Background and Internals

We do a quick round of testing on Intel’s first contender in the PCIe SSD arena.

A little over two weeks back, Intel briefed me on their new SSD 910 Series PCIe SSD. Since that day I’ve been patiently awaiting its arrival, which happened just a few short hours ago. I’ve burned the midnight oil for the sake of getting some greater details out there. Before we get into the goods, here’s a quick recap of the specs for the 800 (or 400) GB model:

"Performance Mode" is a feature that can be enabled through the Intel Data Center Tool Software. This feature is only possible on the 800GB model, but not for the reason you might think. The 400GB model is *always* in Performance Mode, since it can go full speed without drawing greater than the standard PCIe 25W power specification. The 800GB model has twice the components to drive yet it stays below the 25W limit so long as it is in its Default Mode. Switching the 800GB model to Performance Mode increases that draw to 38W (the initial press briefing stated 28W, which appears to have been a typo). Note that this increased draw is only seen during writes.

Ok, now into the goodies:

Behold the 800GB SSD 910!

The four capacitors pictured are Aluminum Electrolytic, "V" Type "FK" Series. Each is rated at 330uF and each appears to be routed to its respective power converter circuit, which in turn drives one of the four 200GB SAS SSD units.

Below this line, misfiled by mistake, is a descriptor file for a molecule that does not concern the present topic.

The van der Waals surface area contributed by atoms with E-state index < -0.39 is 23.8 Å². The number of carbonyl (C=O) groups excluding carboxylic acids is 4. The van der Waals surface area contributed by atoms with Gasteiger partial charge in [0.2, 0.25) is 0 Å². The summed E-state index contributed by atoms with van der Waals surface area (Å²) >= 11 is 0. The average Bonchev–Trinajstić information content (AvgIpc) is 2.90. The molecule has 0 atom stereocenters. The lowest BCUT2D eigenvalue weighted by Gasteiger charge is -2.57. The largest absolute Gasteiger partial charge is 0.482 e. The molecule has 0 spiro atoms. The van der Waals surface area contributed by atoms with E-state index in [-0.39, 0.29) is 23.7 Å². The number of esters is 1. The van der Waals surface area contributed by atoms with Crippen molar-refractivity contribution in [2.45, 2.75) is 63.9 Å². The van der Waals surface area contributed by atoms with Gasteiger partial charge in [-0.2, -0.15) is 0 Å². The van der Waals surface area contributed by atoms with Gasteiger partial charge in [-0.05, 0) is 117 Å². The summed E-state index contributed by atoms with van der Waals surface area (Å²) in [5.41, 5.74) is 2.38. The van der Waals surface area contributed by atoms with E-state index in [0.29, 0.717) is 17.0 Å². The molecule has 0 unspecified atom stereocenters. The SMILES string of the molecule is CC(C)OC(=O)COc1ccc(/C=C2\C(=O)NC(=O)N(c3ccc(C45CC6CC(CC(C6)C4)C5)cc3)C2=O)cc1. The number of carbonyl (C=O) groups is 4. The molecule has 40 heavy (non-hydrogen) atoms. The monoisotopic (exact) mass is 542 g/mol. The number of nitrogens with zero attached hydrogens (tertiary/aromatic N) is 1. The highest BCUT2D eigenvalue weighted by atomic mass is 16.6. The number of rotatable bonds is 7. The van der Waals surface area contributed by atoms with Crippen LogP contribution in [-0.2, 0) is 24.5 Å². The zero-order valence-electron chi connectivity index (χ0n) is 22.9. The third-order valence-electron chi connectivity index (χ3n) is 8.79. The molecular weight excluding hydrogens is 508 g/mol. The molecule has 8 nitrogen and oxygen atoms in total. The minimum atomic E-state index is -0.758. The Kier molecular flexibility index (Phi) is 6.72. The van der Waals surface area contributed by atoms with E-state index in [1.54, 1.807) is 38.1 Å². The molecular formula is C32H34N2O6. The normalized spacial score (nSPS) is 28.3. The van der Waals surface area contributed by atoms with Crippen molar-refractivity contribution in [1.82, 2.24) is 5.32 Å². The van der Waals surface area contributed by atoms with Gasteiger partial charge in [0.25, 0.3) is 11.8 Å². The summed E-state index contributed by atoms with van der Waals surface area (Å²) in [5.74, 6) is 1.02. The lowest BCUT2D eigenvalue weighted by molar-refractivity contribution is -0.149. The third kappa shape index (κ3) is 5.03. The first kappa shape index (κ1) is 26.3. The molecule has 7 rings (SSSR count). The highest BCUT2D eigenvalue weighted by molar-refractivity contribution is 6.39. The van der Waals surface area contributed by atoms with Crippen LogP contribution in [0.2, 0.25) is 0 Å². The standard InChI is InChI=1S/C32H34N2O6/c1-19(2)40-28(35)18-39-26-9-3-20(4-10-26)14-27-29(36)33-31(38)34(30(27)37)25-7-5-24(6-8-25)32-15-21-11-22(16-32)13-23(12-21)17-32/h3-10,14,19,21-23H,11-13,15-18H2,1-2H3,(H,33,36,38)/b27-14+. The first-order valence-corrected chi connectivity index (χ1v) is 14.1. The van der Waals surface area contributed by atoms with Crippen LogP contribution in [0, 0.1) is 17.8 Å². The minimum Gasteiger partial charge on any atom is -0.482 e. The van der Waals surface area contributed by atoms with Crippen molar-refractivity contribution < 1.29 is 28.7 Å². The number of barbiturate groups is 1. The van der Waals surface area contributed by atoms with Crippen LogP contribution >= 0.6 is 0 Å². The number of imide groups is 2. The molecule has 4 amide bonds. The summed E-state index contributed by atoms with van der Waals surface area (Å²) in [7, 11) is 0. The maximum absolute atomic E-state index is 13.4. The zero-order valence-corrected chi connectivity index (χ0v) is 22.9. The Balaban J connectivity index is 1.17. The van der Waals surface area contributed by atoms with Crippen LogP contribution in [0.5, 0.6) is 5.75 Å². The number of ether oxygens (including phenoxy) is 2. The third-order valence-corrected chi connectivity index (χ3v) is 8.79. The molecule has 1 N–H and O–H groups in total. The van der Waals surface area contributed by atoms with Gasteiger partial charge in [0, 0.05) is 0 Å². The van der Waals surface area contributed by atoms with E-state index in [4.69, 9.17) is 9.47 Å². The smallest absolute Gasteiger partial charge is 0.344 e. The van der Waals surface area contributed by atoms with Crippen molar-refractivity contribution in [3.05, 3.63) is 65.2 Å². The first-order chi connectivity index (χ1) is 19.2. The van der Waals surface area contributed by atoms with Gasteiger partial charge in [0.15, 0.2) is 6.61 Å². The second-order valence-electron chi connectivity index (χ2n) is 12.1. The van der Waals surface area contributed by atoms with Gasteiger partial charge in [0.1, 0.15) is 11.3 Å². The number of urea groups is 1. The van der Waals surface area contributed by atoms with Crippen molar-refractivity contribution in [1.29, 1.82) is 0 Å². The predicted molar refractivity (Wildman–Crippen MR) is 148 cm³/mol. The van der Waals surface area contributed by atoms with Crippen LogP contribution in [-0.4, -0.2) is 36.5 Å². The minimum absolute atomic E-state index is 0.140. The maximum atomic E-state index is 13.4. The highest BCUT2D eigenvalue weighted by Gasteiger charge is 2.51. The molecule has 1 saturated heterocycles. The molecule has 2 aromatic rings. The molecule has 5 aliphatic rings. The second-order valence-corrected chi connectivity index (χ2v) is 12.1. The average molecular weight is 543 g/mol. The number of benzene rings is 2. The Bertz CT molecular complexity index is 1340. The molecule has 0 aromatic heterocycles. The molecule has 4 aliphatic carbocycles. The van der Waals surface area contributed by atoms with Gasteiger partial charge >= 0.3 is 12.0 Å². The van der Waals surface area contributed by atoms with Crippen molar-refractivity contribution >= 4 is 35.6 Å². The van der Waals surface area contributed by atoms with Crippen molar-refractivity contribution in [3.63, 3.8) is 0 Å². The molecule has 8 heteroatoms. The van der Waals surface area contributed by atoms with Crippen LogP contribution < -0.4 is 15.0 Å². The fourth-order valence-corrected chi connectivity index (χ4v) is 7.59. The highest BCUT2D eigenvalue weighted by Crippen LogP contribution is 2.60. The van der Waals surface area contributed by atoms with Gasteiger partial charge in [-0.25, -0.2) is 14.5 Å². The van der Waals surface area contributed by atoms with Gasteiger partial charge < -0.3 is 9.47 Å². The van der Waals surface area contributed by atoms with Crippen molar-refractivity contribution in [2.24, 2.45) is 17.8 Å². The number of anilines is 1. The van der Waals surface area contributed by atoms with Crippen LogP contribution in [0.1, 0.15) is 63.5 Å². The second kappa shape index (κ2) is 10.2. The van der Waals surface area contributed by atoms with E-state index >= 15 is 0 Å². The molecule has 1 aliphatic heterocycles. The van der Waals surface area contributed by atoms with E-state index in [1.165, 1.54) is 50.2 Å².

A side profile of the 910, showing the stacked layout, which I could only look at for just long enough to take this photo before the screwdriver came out:

The top two PCBs contain nothing but flash, while the bottom PCB holds four SAS SSD controllers and the LSI SAS HBA (hidden under the heatsink, which I opted to not remove considering I hadn’t even fired up the 910 for the first time yet):

Each SAS controller gets a fair chunk of DDR RAM (bottom right), while the LSI HBA gets a little to itself as well (center left).

The beefy connectors mating each flash memory PCB to the main board are fairly stout:

And finally the backs of the three PCBs for your viewing pleasure. Power inverters and additional RAM for the controllers lines the bottom of the main board, while the large chip in the center holds the firmware for the LSI SAS HBA.

Continue on page two for more pictures and preliminary benchmarks.

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